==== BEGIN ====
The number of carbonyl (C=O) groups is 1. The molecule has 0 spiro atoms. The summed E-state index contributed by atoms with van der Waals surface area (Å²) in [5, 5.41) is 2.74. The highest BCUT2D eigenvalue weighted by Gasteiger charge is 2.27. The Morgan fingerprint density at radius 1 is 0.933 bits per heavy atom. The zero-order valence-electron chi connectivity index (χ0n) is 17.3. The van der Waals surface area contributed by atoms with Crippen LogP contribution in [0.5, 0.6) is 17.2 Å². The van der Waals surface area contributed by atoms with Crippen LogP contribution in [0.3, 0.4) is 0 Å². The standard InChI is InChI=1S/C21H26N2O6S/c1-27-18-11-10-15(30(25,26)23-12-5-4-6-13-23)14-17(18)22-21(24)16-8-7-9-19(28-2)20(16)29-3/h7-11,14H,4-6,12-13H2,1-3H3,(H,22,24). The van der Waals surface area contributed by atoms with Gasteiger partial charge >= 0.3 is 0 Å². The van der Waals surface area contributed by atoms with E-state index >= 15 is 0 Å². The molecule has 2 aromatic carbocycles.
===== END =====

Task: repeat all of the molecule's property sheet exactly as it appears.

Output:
The number of carbonyl (C=O) groups is 1. The molecule has 0 spiro atoms. The summed E-state index contributed by atoms with van der Waals surface area (Å²) in [5, 5.41) is 2.74. The highest BCUT2D eigenvalue weighted by Gasteiger charge is 2.27. The Morgan fingerprint density at radius 1 is 0.933 bits per heavy atom. The zero-order valence-electron chi connectivity index (χ0n) is 17.3. The van der Waals surface area contributed by atoms with Crippen LogP contribution in [0.5, 0.6) is 17.2 Å². The van der Waals surface area contributed by atoms with Crippen LogP contribution in [0.3, 0.4) is 0 Å². The standard InChI is InChI=1S/C21H26N2O6S/c1-27-18-11-10-15(30(25,26)23-12-5-4-6-13-23)14-17(18)22-21(24)16-8-7-9-19(28-2)20(16)29-3/h7-11,14H,4-6,12-13H2,1-3H3,(H,22,24). The van der Waals surface area contributed by atoms with Gasteiger partial charge >= 0.3 is 0 Å². The van der Waals surface area contributed by atoms with E-state index >= 15 is 0 Å². The molecule has 2 aromatic carbocycles.